Significant association of full-thickness rotator cuff tears and estrogen-related receptor-β (ESRRB)

J Shoulder Elbow Surg. 2015 Feb;24(2):e31-5. doi: 10.1016/j.jse.2014.06.052. Epub 2014 Sep 11.

Abstract

Background: The precise etiology of rotator cuff disease is unknown, but prior evidence suggests a role for genetic factors. Variants of estrogen-related receptor-β (ESRRB) have been previously associated with rotator cuff disease. The purpose of the present study was to confirm the association between multiple candidate genes, including ESRRB, and rotator cuff disease in an independent set of patients with rotator cuff tear.

Materials and methods: The Illumina 5M (Illumina Inc, San Diego, CA, USA) single nucleotide polymorphism (SNP) platform was used to genotype 175 patients with rotator cuff tear. Genotypes were used to select a set of 2595 genetically matched Caucasian controls available from the Illumina iControls database. Tests of association were performed with Genome-wide Efficient Mixed Model Association (GEMMA) software at 69 SNPs that fell within 20 kb of 6 candidate genes (DEFB1, DENND2C, ESRRB, FGF3, FGF10, and FGFR1).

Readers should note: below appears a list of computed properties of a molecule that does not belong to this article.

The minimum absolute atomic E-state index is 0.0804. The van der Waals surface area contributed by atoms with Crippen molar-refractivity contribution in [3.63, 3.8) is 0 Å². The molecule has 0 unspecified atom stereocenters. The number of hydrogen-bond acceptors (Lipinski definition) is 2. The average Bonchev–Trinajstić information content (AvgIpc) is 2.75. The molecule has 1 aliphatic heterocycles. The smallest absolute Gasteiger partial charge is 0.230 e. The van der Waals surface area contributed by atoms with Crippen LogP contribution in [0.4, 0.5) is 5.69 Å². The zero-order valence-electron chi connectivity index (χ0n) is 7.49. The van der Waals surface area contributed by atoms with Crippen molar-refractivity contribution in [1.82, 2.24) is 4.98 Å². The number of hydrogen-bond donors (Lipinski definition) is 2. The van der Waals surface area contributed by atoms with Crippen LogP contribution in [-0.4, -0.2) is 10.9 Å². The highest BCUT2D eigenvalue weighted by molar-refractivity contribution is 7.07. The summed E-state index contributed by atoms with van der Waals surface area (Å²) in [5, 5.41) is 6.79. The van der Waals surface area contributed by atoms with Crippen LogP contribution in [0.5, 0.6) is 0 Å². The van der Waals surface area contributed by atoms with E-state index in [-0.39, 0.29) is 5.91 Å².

Results: Tests of association revealed 1 significantly associated SNP occurring in ESRRB (rs17583842; P = 4.4E-4). Another SNP within ESRRB (rs7157192) had a nominal P value of 7.8E-3. FastPHASE software estimated 2 frequent haplotypes among 54 individuals who carried both risk alleles at these 2 SNPs. The first haplotype had a frequency of 13.9% (n = 15) in risk-allele carriers and only 2.2% in controls (odds ratio, 6.9; 95% confidence interval, 3.9-2.2). The second haplotype had a frequency of 12.9% in risk-allele carriers and only 2.7% in controls (odds ratio, 5.3; 95% confidence interval, 3.0-9.5).

Conclusions: The significant association and the presence of high-risk haplotypes identified in the ESRRB gene confirm the association of variants in ESRRB and rotator cuff disease.

Keywords: ESRRB; Rotator cuff disease; confirmation study; genetic association.

Publication types

  • Research Support, U.S. Gov't, Non-P.H.S.

MeSH terms

  • Adult
  • Aged
  • Alleles
  • Case-Control Studies
  • Haplotypes
  • Humans
  • Middle Aged
  • Polymorphism, Single Nucleotide
  • Receptors, Estrogen / genetics*
  • Rotator Cuff Injuries*
  • Rupture / genetics

Substances

  • ESRRB protein, human
  • Receptors, Estrogen